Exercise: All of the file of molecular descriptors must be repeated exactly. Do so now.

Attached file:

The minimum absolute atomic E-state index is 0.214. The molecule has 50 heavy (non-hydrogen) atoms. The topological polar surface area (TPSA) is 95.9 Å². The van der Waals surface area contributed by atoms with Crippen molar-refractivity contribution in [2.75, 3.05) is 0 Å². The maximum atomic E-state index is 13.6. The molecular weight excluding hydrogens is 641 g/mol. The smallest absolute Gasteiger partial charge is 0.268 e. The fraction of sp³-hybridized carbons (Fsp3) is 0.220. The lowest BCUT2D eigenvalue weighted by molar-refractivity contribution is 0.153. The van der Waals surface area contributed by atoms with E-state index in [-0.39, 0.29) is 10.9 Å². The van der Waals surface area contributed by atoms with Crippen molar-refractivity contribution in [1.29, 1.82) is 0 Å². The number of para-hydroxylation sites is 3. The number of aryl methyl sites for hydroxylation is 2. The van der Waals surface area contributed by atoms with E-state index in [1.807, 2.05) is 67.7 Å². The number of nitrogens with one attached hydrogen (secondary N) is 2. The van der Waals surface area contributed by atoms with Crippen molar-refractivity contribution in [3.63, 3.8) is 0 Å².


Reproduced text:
The minimum absolute atomic E-state index is 0.214. The molecule has 50 heavy (non-hydrogen) atoms. The topological polar surface area (TPSA) is 95.9 Å². The van der Waals surface area contributed by atoms with Crippen molar-refractivity contribution in [2.75, 3.05) is 0 Å². The maximum atomic E-state index is 13.6. The molecular weight excluding hydrogens is 641 g/mol. The smallest absolute Gasteiger partial charge is 0.268 e. The fraction of sp³-hybridized carbons (Fsp3) is 0.220. The lowest BCUT2D eigenvalue weighted by molar-refractivity contribution is 0.153. The van der Waals surface area contributed by atoms with E-state index in [-0.39, 0.29) is 10.9 Å². The van der Waals surface area contributed by atoms with Crippen molar-refractivity contribution in [1.29, 1.82) is 0 Å². The number of para-hydroxylation sites is 3. The number of aryl methyl sites for hydroxylation is 2. The van der Waals surface area contributed by atoms with E-state index in [1.807, 2.05) is 67.7 Å². The number of nitrogens with one attached hydrogen (secondary N) is 2. The van der Waals surface area contributed by atoms with Crippen molar-refractivity contribution in [3.63, 3.8) is 0 Å².